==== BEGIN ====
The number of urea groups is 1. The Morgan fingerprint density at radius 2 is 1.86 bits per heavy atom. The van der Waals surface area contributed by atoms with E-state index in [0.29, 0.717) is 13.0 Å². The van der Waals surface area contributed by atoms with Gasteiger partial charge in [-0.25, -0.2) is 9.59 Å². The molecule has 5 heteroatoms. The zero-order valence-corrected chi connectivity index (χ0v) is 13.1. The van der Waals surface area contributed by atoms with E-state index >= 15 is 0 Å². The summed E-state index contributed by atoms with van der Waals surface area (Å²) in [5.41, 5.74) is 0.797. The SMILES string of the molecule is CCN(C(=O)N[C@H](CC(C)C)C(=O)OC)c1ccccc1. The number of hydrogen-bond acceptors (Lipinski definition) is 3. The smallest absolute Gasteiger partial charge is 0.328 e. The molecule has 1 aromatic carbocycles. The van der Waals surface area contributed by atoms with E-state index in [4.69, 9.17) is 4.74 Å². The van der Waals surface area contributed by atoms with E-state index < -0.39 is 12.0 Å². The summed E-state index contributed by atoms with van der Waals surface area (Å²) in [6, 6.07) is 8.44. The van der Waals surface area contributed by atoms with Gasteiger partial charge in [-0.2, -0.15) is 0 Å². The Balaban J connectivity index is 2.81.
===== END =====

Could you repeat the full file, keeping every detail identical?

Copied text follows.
The number of urea groups is 1. The Morgan fingerprint density at radius 2 is 1.86 bits per heavy atom. The van der Waals surface area contributed by atoms with E-state index in [0.29, 0.717) is 13.0 Å². The van der Waals surface area contributed by atoms with Gasteiger partial charge in [-0.25, -0.2) is 9.59 Å². The molecule has 5 heteroatoms. The zero-order valence-corrected chi connectivity index (χ0v) is 13.1. The van der Waals surface area contributed by atoms with E-state index >= 15 is 0 Å². The summed E-state index contributed by atoms with van der Waals surface area (Å²) in [5.41, 5.74) is 0.797. The SMILES string of the molecule is CCN(C(=O)N[C@H](CC(C)C)C(=O)OC)c1ccccc1. The number of hydrogen-bond acceptors (Lipinski definition) is 3. The smallest absolute Gasteiger partial charge is 0.328 e. The molecule has 1 aromatic carbocycles. The van der Waals surface area contributed by atoms with E-state index in [4.69, 9.17) is 4.74 Å². The van der Waals surface area contributed by atoms with E-state index < -0.39 is 12.0 Å². The summed E-state index contributed by atoms with van der Waals surface area (Å²) in [6, 6.07) is 8.44. The van der Waals surface area contributed by atoms with Gasteiger partial charge in [-0.2, -0.15) is 0 Å². The Balaban J connectivity index is 2.81.